4. Can I sit in on my child's class?
Parents of the youngest children typically remain in the classroom for the duration of the class. It is optional and is entirely up to the discretion of the parent. If you choose to sit in, you can also sign up to volunteer as a teacher’s assistant to help in the class. Volunteers are always appreciated.
5. Is there any homework?
Yes. Expect your child to have homework each week. Your support in homework assignments is critical to your child’s success. If you expect to miss a class, please ask for the homework assignment in advance.
6. What should my child bring to school each week?
* Lunch or money for lunch ($5~$8 should be adequate; drinks, traditional Korean foods such as Mandu, Japchae, and Ddeok (Korean traditional rice cake) is sold each week in the cafeteria.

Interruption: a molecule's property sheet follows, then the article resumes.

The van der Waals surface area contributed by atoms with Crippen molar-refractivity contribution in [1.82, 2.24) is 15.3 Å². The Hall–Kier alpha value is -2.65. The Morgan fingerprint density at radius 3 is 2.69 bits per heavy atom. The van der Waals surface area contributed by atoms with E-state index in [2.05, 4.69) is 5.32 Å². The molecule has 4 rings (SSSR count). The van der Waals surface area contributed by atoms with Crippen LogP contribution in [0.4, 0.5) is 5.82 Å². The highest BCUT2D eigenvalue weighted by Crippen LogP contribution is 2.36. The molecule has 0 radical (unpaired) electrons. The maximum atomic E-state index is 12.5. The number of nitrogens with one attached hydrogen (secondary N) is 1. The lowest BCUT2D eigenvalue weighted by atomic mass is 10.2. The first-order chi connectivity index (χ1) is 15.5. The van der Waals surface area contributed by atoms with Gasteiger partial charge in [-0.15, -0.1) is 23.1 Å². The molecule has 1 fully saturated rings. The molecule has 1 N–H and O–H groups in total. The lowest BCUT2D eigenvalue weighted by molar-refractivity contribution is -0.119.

* Binder with pockets for handouts and homework assignments
* Homework assignments
* Colored Pencils (Optional)
What happens in a typical day?
See the Daily Schedule.
- 저희 학교는 재미한인학교 협의회 뉴잉글랜드 지역 협의회의 회원학교입니다.
- 저희 학교는 이 지역에서 유일하게 연방 정부와 메사추세추 주 정부에 비영리 재단 (Nonprofit Organization)으로 정식 등록 되어 있습니다.
- The Korean School of New England is a member school of the National Association for Korean Schools New England Chapter (NAKS-NE) .
- The Korean School of New England is the sole Nonprofit Organization recognized by IRS and State of Massachusetts.
Non-Discrimination Policy Statement
The Korean School of New England admits students of any race, color, national and ethnic origin to all the rights, privileges, programs, and activities generally accorded or made available to students at the school. It does not discriminate on the basis of race, color, national, and ethnic origin in administration of its educational policies, admissions policies, scholarship and loan program, and athletic and other school administered programs.